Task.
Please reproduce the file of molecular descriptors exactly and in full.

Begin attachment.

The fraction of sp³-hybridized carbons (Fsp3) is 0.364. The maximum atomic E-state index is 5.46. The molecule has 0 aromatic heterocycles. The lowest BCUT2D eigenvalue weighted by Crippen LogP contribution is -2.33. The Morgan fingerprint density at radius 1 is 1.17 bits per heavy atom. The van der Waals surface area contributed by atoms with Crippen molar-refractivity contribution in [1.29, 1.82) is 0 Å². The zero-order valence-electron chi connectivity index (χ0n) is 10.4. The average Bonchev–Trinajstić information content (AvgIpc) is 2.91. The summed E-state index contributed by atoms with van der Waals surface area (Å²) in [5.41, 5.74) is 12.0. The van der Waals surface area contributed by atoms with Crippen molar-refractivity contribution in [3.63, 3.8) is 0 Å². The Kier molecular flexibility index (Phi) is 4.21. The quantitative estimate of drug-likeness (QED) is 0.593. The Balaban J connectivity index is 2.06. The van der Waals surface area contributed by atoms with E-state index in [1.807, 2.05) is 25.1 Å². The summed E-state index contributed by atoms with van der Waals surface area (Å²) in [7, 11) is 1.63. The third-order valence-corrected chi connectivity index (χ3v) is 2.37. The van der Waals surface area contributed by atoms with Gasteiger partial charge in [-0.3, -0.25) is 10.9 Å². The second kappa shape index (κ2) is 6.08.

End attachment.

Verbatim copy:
The fraction of sp³-hybridized carbons (Fsp3) is 0.364. The maximum atomic E-state index is 5.46. The molecule has 0 aromatic heterocycles. The lowest BCUT2D eigenvalue weighted by Crippen LogP contribution is -2.33. The Morgan fingerprint density at radius 1 is 1.17 bits per heavy atom. The van der Waals surface area contributed by atoms with Crippen molar-refractivity contribution in [1.29, 1.82) is 0 Å². The zero-order valence-electron chi connectivity index (χ0n) is 10.4. The average Bonchev–Trinajstić information content (AvgIpc) is 2.91. The summed E-state index contributed by atoms with van der Waals surface area (Å²) in [5.41, 5.74) is 12.0. The van der Waals surface area contributed by atoms with Crippen molar-refractivity contribution in [3.63, 3.8) is 0 Å². The Kier molecular flexibility index (Phi) is 4.21. The quantitative estimate of drug-likeness (QED) is 0.593. The Balaban J connectivity index is 2.06. The van der Waals surface area contributed by atoms with E-state index in [1.807, 2.05) is 25.1 Å². The summed E-state index contributed by atoms with van der Waals surface area (Å²) in [7, 11) is 1.63. The third-order valence-corrected chi connectivity index (χ3v) is 2.37. The van der Waals surface area contributed by atoms with Gasteiger partial charge in [-0.3, -0.25) is 10.9 Å². The second kappa shape index (κ2) is 6.08.